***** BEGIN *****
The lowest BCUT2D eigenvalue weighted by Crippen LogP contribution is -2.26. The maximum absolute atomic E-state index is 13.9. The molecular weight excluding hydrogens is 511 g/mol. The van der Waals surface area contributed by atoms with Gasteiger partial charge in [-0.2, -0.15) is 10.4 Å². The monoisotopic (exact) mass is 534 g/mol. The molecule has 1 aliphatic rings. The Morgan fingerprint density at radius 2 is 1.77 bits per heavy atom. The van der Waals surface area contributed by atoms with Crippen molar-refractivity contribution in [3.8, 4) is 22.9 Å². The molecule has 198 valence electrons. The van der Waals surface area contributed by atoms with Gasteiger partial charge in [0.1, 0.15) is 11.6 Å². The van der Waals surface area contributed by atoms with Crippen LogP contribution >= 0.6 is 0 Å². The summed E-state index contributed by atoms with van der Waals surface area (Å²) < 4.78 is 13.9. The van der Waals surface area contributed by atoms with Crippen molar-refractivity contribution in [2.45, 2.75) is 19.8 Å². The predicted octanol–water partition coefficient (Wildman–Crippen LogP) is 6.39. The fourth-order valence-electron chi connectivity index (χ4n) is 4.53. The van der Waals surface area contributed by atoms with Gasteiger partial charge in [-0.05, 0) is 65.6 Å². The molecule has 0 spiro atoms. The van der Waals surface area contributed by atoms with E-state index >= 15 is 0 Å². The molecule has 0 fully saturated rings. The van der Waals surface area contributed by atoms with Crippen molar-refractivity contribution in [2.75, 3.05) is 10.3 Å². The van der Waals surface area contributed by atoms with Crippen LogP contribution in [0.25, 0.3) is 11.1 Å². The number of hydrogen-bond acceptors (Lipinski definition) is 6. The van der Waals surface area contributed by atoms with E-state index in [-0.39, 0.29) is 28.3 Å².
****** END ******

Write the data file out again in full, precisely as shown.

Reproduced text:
The lowest BCUT2D eigenvalue weighted by Crippen LogP contribution is -2.26. The maximum absolute atomic E-state index is 13.9. The molecular weight excluding hydrogens is 511 g/mol. The van der Waals surface area contributed by atoms with Gasteiger partial charge in [-0.2, -0.15) is 10.4 Å². The monoisotopic (exact) mass is 534 g/mol. The molecule has 1 aliphatic rings. The Morgan fingerprint density at radius 2 is 1.77 bits per heavy atom. The van der Waals surface area contributed by atoms with Crippen molar-refractivity contribution in [3.8, 4) is 22.9 Å². The molecule has 198 valence electrons. The van der Waals surface area contributed by atoms with Gasteiger partial charge in [0.1, 0.15) is 11.6 Å². The van der Waals surface area contributed by atoms with Crippen LogP contribution >= 0.6 is 0 Å². The summed E-state index contributed by atoms with van der Waals surface area (Å²) < 4.78 is 13.9. The van der Waals surface area contributed by atoms with Crippen molar-refractivity contribution in [2.45, 2.75) is 19.8 Å². The predicted octanol–water partition coefficient (Wildman–Crippen LogP) is 6.39. The fourth-order valence-electron chi connectivity index (χ4n) is 4.53. The van der Waals surface area contributed by atoms with Gasteiger partial charge in [-0.05, 0) is 65.6 Å². The molecule has 0 spiro atoms. The van der Waals surface area contributed by atoms with E-state index >= 15 is 0 Å². The molecule has 0 fully saturated rings. The van der Waals surface area contributed by atoms with Crippen molar-refractivity contribution in [2.75, 3.05) is 10.3 Å². The van der Waals surface area contributed by atoms with Crippen LogP contribution in [0.25, 0.3) is 11.1 Å². The number of hydrogen-bond acceptors (Lipinski definition) is 6. The van der Waals surface area contributed by atoms with E-state index in [-0.39, 0.29) is 28.3 Å².